Release Date: October 19th, 2012 (US); November 30th, 2012 (UK)
Genre: Action; Crime; Mystery
Starring: Tyler Perry, Matthew Fox, Edward Burns
Idris Elba probably wouldn’t have been able to overcome the painfully generic plot or the less-than-enthusiastic dialogue here, but at least he would’ve added some degree of watchability as the lead. Initially cast as Detroit lieutenant Alex Cross, Elba inevitably dropped out and was replaced by Tyler Perry (perhaps Elba caught wind of the script). It’s not that the fairly unknown Perry doesn’t try, or even that Matthew Fox’s outlandish Derren Brown-lookalike villain is overly-wacky (at least he diverges slightly from the unequivocal pit of monotony). Rather, Alex Cross offers nothing we haven’t seen before, and nothing we haven’t seen done much, much better.
Alex Cross is a police lieutenant, psychologist, father, husband and soon-to-be FBI profiler (if he takes the job… he’s going to take the job, right?). Along with his partner Tommy (Edward Burns), Cross is assigned a case that involves tracking down a viscous hitman known only as Picasso (Matthew Fox), who is wanted for murder. Picasso’s objectives are murky at best — what is his definitive goal? Is he targeting Cross? Why is he cage fighting? — but Fox’s bizarre portrayal of the maniac skinhead is just about enough to divert attention in the early parts. However the road of attentiveness must reopen at some point, and when it does the villain’s nonsensical behaviour is exposed with shortcomings flailing all over the tarmac.
Maybe Picasso’s purpose did become clear towards the conclusion, but i cannot recall any explanation with confidence, and this indicates one of the glaring problems present: the film is incredibly unmemorable. Some particularly dreary outings are noted for their particular dreariness (take Oliver Hirschbiegel’s Diana, for instance) however Alex Cross fails to even fall into that category. If mild pepper eating was a contest, Alex Cross would represent the second mildest pepper on the menu — what’s the point in trying the pepper of penultimate blandness when there’s a mellower one there that’ll probably be even more tasteless and will leave your mouth drier, but hey, at least it’ll be a conversation starter the next time a friend asks about the least-hot pepper you’ve ever eaten (and that will happen). There is a distinct deficiency in direction, an inspiration inadequacy. The only characteristic prominent in abundance is mediocrity at its lacklustre worst.
To go in tandem with the vacuum of creativity on display is a collection of head-scratchingly obvious dialogue and a number of coincidences that would give Bilbo Baggins single-handedly slaying an army of orcs a run for its money in the ‘inability to suspend audience disbelief’ category. After spending a significant portion of the film looking for leads on the whereabouts of Picasso, Cross lets us know, “I’m just looking for leads”. At one point Cross and his team are trying their damnedest to convince hotel security that an important German businessman staying there is in danger due to a criminal at large, and then out of nowhere a criminal at large whose target is a German businessman appears. These are only two examples of a severe lack of urgency; urgency both away from the action/thriller norms, and in terms of effort put in by the creative minds.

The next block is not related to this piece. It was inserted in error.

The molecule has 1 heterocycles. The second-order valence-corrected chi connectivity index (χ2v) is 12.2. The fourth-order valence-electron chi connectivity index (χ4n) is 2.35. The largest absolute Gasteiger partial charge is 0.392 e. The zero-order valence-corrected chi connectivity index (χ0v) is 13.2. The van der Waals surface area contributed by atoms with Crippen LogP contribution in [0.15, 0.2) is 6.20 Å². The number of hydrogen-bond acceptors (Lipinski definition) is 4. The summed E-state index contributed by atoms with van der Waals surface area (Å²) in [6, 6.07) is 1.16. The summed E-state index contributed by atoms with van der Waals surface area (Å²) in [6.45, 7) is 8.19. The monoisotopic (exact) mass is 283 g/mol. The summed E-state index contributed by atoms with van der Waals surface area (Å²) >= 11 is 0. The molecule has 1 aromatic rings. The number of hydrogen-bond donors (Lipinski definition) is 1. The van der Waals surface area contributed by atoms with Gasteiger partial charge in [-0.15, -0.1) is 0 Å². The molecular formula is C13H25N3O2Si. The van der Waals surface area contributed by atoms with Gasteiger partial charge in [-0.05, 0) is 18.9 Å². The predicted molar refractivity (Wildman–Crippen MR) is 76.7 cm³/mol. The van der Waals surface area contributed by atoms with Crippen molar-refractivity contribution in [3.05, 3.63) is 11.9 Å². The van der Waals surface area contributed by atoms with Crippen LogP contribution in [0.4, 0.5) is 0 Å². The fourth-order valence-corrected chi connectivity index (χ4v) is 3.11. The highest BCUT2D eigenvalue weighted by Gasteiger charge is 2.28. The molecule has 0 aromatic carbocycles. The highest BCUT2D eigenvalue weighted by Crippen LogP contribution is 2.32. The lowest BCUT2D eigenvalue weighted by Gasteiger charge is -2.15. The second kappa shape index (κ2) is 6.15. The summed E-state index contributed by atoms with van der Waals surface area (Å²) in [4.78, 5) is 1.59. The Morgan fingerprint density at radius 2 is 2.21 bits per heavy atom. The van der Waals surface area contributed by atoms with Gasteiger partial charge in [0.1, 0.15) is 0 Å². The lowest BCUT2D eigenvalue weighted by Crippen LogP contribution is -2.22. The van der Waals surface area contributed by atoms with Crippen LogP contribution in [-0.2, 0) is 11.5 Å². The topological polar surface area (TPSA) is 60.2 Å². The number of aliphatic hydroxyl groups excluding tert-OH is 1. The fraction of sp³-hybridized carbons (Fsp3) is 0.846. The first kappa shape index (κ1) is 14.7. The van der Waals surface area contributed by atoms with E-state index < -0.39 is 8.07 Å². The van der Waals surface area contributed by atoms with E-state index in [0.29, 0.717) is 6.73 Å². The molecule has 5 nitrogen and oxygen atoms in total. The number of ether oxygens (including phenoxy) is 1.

The criminality unfortunately ceases from stopping there: tension is non-existent; some CGI effects are off (watch out for the flaming man); excessive camera-jerking during fight scenes makes it extremely difficult to follow the action; characters are either underused, underdeveloped or utterly unnecessary (the female prisoner at the beginning, what was that all about?). Perhaps the greatest crime of all is giving Giancarlo Esposito, who exhales charisma, a whimsical two-minute cameo… and it’s still probably the best part of the film.
No, the most entertaining aspect of the film is actually an external story attached to it, completely unrelated to the narrative piece itself: Alex Cross was shown on a number of United Airlines flights travelling around America, resulting in several passenger complaints due to its inappropriate placement on board and subsequent screening in the company of underage children. Director Rob Cohen, offering his sympathies and apologies to those involved, gave his two cents as he explained the PG-13 rating meant it should not be shown in general cabin areas. Trust me Rob, the non-child compatibility is far from why Alex Cross should not be shown on flights.
As scathing as this review is, and let’s be honest, nobody involved in Alex Cross will give this a glance never mind a care, I feel it is warranted given the filmmakers spent $35 million on its creation. Gareth Edwards shot his 2010 debut Monsters for less than $500,000, and it is a galaxy ahead of Rob Cohen’s output here. Edwards is currently directing Godzilla, arguably the most anticipated blockbuster set for release next summer. Cohen might be in the running for an Alex Cross sequel.
“This is over right?”
“No it ain’t Tommy, it ain’t over.”
I wish it was.